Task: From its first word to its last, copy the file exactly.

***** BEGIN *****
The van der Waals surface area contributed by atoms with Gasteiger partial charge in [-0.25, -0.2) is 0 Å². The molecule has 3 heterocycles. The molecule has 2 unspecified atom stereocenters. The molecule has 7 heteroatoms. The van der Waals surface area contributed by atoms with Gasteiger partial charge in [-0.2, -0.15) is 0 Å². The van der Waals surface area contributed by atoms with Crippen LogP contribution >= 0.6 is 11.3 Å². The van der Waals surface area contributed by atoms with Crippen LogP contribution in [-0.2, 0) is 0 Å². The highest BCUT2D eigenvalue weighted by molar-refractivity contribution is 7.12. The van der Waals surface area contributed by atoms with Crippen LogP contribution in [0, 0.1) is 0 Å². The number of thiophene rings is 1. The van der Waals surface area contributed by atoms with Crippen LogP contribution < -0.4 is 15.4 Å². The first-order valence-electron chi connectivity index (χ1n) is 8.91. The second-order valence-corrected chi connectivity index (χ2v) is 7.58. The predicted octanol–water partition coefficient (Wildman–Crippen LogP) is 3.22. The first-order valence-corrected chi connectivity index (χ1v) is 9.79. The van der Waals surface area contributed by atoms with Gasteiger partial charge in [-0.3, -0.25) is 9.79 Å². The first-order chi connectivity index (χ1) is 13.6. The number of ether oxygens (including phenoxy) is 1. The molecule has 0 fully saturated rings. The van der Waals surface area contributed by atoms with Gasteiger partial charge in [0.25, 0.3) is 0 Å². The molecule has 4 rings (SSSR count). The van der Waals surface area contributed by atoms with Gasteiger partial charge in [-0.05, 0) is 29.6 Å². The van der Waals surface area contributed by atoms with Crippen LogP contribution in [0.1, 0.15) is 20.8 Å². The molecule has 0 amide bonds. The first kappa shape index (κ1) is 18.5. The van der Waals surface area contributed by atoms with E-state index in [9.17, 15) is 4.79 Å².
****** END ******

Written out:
The van der Waals surface area contributed by atoms with Gasteiger partial charge in [-0.25, -0.2) is 0 Å². The molecule has 3 heterocycles. The molecule has 2 unspecified atom stereocenters. The molecule has 7 heteroatoms. The van der Waals surface area contributed by atoms with Gasteiger partial charge in [-0.2, -0.15) is 0 Å². The van der Waals surface area contributed by atoms with Crippen LogP contribution >= 0.6 is 11.3 Å². The van der Waals surface area contributed by atoms with Crippen LogP contribution in [-0.2, 0) is 0 Å². The highest BCUT2D eigenvalue weighted by molar-refractivity contribution is 7.12. The van der Waals surface area contributed by atoms with Crippen LogP contribution in [0, 0.1) is 0 Å². The number of thiophene rings is 1. The van der Waals surface area contributed by atoms with Crippen LogP contribution < -0.4 is 15.4 Å². The first-order valence-electron chi connectivity index (χ1n) is 8.91. The second-order valence-corrected chi connectivity index (χ2v) is 7.58. The predicted octanol–water partition coefficient (Wildman–Crippen LogP) is 3.22. The first-order valence-corrected chi connectivity index (χ1v) is 9.79. The van der Waals surface area contributed by atoms with Gasteiger partial charge in [-0.3, -0.25) is 9.79 Å². The first-order chi connectivity index (χ1) is 13.6. The number of ether oxygens (including phenoxy) is 1. The molecule has 0 fully saturated rings. The van der Waals surface area contributed by atoms with Gasteiger partial charge in [0.25, 0.3) is 0 Å². The molecule has 4 rings (SSSR count). The van der Waals surface area contributed by atoms with Gasteiger partial charge in [-0.05, 0) is 29.6 Å². The van der Waals surface area contributed by atoms with Crippen LogP contribution in [0.1, 0.15) is 20.8 Å². The molecule has 0 amide bonds. The first kappa shape index (κ1) is 18.5. The van der Waals surface area contributed by atoms with E-state index in [9.17, 15) is 4.79 Å².